ip link

2. Using the ip link command, you should end up seeing something like we have below.

1: lo: <LOOPBACK,UP,LOWER_UP> mtu 65536 qdisc noqueue state UNKNOWN mode DEFAULT group default qlen 1000
    link/loopback 00:00:00:00:00:00 brd 00:00:00:00:00:00
2: enp0s3: <BROADCAST,MULTICAST,UP,LOWER_UP> mtu 1500 qdisc fq_codel state UP mode DEFAULT group default qlen 1000
    link/ether 08:00:27:2c:84:22 brd ff:ff:ff:ff:ff:ff

From our example you can see we have two network devices.

The first device identified by the name “lo” is the loopback device, which you can ignore safely.

Our second device is the one we are after and has the name “enp0s3“.  This device is our computer’s ethernet network interface.

3. Before proceeding, make sure that you make a note of your network interface’s name.

In our case, this will be “enp0s3“, but yours will likely be different.

To set a static IP address on Ubuntu server 18.04, we will need this network interface name.

Using Netplan to Define a Static IP Address

Ubuntu Server 18.04 makes use of a network management tool called Netplan.

We will need to modify settings for Netplan so that it attempts to utilize the IP we set when it connects to the router.

1. Our first task will be to see what config files came with our installation of Ubuntu server 18.04.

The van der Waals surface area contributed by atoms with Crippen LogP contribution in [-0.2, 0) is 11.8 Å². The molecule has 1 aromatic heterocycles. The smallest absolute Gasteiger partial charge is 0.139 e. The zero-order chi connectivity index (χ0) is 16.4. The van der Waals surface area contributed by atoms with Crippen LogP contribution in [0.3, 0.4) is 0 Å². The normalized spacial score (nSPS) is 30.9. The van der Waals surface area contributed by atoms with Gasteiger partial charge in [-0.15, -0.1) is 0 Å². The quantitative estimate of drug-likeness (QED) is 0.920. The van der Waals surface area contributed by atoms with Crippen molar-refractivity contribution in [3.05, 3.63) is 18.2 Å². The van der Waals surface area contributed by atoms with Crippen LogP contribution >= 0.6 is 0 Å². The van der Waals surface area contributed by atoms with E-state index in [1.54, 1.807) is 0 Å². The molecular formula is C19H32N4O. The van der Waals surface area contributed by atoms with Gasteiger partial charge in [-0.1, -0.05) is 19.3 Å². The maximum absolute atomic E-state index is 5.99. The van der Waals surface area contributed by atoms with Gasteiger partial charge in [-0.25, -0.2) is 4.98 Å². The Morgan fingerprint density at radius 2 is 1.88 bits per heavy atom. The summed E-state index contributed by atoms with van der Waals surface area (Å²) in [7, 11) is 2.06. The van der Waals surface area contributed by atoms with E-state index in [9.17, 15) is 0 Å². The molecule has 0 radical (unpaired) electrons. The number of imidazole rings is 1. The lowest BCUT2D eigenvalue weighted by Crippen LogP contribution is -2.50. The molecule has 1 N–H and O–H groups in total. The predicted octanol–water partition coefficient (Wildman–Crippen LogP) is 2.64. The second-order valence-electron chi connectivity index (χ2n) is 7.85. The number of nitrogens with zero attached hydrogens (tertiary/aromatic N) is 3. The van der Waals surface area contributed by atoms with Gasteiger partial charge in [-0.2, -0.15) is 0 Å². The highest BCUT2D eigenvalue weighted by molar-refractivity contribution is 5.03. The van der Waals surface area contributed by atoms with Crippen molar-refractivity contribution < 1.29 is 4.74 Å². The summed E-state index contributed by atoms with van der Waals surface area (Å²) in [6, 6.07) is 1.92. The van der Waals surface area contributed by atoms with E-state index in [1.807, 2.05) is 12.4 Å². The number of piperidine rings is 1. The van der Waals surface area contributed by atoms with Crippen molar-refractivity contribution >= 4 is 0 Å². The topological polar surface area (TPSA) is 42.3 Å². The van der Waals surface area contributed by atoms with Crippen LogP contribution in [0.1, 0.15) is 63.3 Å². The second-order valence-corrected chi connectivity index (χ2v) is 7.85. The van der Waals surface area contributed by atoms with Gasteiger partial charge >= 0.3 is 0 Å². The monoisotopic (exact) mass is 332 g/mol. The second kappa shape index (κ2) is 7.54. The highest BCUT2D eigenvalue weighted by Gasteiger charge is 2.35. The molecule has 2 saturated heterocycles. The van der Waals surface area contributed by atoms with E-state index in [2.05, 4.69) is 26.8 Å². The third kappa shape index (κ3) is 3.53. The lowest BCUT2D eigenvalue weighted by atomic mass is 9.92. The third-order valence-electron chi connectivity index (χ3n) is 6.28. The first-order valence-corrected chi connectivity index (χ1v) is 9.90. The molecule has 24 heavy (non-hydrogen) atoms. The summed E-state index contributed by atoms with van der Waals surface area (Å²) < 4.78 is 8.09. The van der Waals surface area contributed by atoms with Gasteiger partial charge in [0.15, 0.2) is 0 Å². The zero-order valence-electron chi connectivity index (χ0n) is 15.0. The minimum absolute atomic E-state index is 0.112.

Use the following ls command to list the files that sit in the “/etc/netplan/” directory.

ls /etc/netplan/

From this list, identify the configuration file containing your network interface’s settings.

In our case, this file was called “01-netcfg.yaml“, but there is a chance that it has a different name, such as “50-cloud-init.yaml“.

If no files exist within this directory, continue this tutorial as is. By the end, you should have a basic configuration setup.

2. To edit the Netplan configuration, we will make use of the nano text editor.

sudo nano /etc/netplan/01-netcfg.yaml

Make sure you swap out the filename we are using with the one you identified in the previous step.

3. Within this file, you should see something similar to what we have below.

This bit of text is what tells Netplan how it should be handling the connection.

network:
  version: 2
  renderer: networkd
  ethernets:
    enp0s3:
      dhcp4: yes

Let us give you a quick rundown so that you get an idea of how these settings work.

network: – To configure network devices, the file must start with the network: block.

All of the configuration details for our network will be placed under this block.

version: – We can use “version:” to tell Netplan what configuration markup we are using.

In our case, this value will be 2, which is the current standard at the time of publishing.

renderer: – Using this option, you can define what backend will handle the connection.

There are only two possible settings for this, the default, which is networkd and NetworkManager.

ethernets: – Underneath this block is where you will define all of the settings for your ethernet interfaces.

If you are utilizing a wireless connection, you might see the text “wifis” instead of “ethernets“.

enp0s3: – Using our network interface name defines a new block where we can set options specific to that device.

Remember that this device might be called something different and will not exactly match what we have specified.

dhcp4: – Using this option, we can turn on or off our network interface automatically fetching an IP address from the router.